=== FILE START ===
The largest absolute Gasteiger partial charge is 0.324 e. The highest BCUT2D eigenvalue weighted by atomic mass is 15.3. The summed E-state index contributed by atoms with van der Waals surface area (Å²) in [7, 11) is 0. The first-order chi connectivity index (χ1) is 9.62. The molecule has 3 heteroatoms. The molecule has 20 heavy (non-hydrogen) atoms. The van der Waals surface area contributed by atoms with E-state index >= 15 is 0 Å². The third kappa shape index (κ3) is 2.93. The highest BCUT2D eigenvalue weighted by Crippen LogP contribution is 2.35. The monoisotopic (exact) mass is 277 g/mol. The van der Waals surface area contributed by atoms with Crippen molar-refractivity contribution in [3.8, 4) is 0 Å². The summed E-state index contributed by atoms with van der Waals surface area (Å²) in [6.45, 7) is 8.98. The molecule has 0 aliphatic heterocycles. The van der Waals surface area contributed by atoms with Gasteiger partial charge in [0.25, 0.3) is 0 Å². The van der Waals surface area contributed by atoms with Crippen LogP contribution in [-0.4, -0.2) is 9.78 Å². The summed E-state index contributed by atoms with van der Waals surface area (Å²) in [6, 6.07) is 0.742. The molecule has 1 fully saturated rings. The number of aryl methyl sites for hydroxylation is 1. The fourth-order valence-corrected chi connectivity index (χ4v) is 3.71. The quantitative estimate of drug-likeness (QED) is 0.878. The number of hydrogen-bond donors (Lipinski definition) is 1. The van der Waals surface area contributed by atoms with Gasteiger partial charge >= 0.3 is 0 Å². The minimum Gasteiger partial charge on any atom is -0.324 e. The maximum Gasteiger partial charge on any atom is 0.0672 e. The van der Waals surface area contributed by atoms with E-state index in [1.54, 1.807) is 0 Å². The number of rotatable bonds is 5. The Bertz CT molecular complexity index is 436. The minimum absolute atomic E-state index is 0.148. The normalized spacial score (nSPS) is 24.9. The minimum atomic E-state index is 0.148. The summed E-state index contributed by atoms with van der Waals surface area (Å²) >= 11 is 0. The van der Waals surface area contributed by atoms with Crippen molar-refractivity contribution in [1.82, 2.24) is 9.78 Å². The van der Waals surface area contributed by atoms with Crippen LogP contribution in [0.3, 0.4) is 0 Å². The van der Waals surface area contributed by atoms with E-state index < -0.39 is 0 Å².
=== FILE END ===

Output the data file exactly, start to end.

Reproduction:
The largest absolute Gasteiger partial charge is 0.324 e. The highest BCUT2D eigenvalue weighted by atomic mass is 15.3. The summed E-state index contributed by atoms with van der Waals surface area (Å²) in [7, 11) is 0. The first-order chi connectivity index (χ1) is 9.62. The molecule has 3 heteroatoms. The molecule has 20 heavy (non-hydrogen) atoms. The van der Waals surface area contributed by atoms with E-state index >= 15 is 0 Å². The third kappa shape index (κ3) is 2.93. The highest BCUT2D eigenvalue weighted by Crippen LogP contribution is 2.35. The monoisotopic (exact) mass is 277 g/mol. The van der Waals surface area contributed by atoms with Crippen molar-refractivity contribution in [3.8, 4) is 0 Å². The summed E-state index contributed by atoms with van der Waals surface area (Å²) in [6.45, 7) is 8.98. The molecule has 0 aliphatic heterocycles. The van der Waals surface area contributed by atoms with Gasteiger partial charge in [0.25, 0.3) is 0 Å². The van der Waals surface area contributed by atoms with Crippen LogP contribution in [-0.4, -0.2) is 9.78 Å². The summed E-state index contributed by atoms with van der Waals surface area (Å²) in [6, 6.07) is 0.742. The molecule has 1 fully saturated rings. The number of aryl methyl sites for hydroxylation is 1. The fourth-order valence-corrected chi connectivity index (χ4v) is 3.71. The quantitative estimate of drug-likeness (QED) is 0.878. The number of hydrogen-bond donors (Lipinski definition) is 1. The van der Waals surface area contributed by atoms with Gasteiger partial charge >= 0.3 is 0 Å². The minimum Gasteiger partial charge on any atom is -0.324 e. The maximum Gasteiger partial charge on any atom is 0.0672 e. The van der Waals surface area contributed by atoms with E-state index in [1.54, 1.807) is 0 Å². The number of rotatable bonds is 5. The Bertz CT molecular complexity index is 436. The minimum absolute atomic E-state index is 0.148. The normalized spacial score (nSPS) is 24.9. The minimum atomic E-state index is 0.148. The summed E-state index contributed by atoms with van der Waals surface area (Å²) >= 11 is 0. The van der Waals surface area contributed by atoms with Crippen molar-refractivity contribution in [1.82, 2.24) is 9.78 Å². The van der Waals surface area contributed by atoms with Crippen LogP contribution in [0.3, 0.4) is 0 Å². The van der Waals surface area contributed by atoms with E-state index < -0.39 is 0 Å².